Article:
An Open Letter to the Man Who Criticized Me on a First Date
At first glance, I liked everything about you: you had a full head of hair, were more attractive in person, wearing what I considered to be the ideal outfit for a man, and your 6'4" height perfectly complimented my 5'11" frame. After an hour of conversation, I found you were just the right amount of funny, confident, aggressive, edgy and I wanted to know more.
But then, you annihilated the title of my collection of essays. You called it basic and cliché without knowing anything about the theme or the focus. Before criticizing it, you didn’t inquire whether I meant for it to be taken ironically or literally. Though you couldn’t provide me with a concrete example, you insisted it was a common title and further insulted me by telling me to Google it. I assured you I had and it wasn’t, but you refused to believe me. When I balked at your insensitivity, you insisted you were doing me a favor. Then you advised me to toughen up and implored me to change the title. Regardless of whether or not you were right, given the context and the delivery, your unsolicited assessment was rude.
But then, you were overly appalled when I confessed that I’d never seen any of your favorite TV shows, which included The Simpsons, South Park, Seinfeld, and Family Guy. I realize to most 15-year-old American boys in the 90s my revelation would have been sacrilege, but I wasn’t aware it would be offensive to a 30-year-old Australian in 2016. I tried to explain to you I held other series in high regard, Breaking Bad and Six Feet Under ranking at the top of the list. That I had sobbed when they ended as though a friend had died, but you didn’t listen. Instead, you implied I was a deficit human being and couldn’t possibly be a writer if I hadn’t seen any of the aforementioned culturally significant shows and instructed me to watch every episode.
But then, unable to get past it, you inquired what I was doing with my time if I wasn’t watching quintessential all-American TV. When I informed you I was reading and you asked me what, I listed the authors whose entire collections of works I’d read and the themes they typically explored. I referenced Jonathan Franzen, Donna Tartt, Jonathan Safran Foer, Haruki Murakami, Nicole Krauss, Dave Eggers, Joyce Carol Oates, and A.M. Homes. You responded with: I’d much rather watch a movie than read a book.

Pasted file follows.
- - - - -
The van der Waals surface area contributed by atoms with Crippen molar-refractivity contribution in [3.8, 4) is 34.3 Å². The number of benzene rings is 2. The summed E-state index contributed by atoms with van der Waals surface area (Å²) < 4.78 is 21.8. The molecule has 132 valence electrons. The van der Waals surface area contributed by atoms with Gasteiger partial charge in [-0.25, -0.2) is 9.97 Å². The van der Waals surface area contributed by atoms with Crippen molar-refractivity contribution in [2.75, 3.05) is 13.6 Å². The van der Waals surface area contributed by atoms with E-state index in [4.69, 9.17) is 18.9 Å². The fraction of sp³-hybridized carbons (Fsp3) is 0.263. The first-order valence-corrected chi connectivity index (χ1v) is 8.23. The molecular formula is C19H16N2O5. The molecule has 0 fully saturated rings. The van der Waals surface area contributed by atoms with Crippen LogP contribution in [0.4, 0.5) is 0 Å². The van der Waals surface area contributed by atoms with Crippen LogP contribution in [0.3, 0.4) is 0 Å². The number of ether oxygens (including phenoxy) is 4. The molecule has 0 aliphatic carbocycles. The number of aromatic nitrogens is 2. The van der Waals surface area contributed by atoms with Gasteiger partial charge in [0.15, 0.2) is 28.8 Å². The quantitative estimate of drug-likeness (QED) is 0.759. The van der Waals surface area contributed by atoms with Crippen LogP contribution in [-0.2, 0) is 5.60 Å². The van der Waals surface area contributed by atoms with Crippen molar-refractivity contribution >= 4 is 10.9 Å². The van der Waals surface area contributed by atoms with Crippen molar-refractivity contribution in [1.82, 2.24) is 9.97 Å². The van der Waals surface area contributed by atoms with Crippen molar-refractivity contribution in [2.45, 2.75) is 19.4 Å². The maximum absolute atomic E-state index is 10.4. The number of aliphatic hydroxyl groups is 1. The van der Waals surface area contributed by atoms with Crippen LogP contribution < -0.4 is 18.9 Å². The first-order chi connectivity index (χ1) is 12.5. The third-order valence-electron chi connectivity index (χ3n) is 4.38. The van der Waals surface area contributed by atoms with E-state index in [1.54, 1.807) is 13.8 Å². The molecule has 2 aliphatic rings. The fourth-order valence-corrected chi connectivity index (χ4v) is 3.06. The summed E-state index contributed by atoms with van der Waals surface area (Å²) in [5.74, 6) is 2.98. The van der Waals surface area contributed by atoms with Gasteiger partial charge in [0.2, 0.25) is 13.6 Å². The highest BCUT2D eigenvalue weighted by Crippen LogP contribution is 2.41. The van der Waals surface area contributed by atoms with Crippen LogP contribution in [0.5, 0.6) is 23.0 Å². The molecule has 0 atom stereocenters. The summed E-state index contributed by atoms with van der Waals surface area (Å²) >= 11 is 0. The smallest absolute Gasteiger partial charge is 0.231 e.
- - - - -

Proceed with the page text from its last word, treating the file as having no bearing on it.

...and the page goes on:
When you found out I was a writer, you asked me if I was penning the next Sex in the City. When you saw what kind of car I drove, you asked if I’d stolen it. When I revealed my favorite love story was Blue Is the Warmest Color, you wanted to know if I was a lesbian. But I overlooked all that. Even though you’re in the film industry, you had no idea what CAA was. You considered yourself a diehard U2 fan, but you’d never seen them live. Your favorite restaurant was McDonald’s. But I made no judgments. I accepted everything you told me as part of your story. I didn’t make you feel bad about it. Probably because I was confident in my own interests, self, and perspective.
Maybe your behavior stemmed from your insecurities. Maybe criticizing me made you feel good. Maybe it was a defense mechanism. Maybe you intended to sabotage the date or see how much you could get away with. Maybe you were just being an asshole because you could. I can’t ascertain why you acted the way you did because I don’t know you. I may have bits and pieces as a frame of reference, but I don’t know who you are, so I won’t attempt to explain something I can’t understand. Because I’m unable to process how someone could be so unabashedly disrespectful, critical, and oblivious to what is or isn’t appropriate to say on a first date.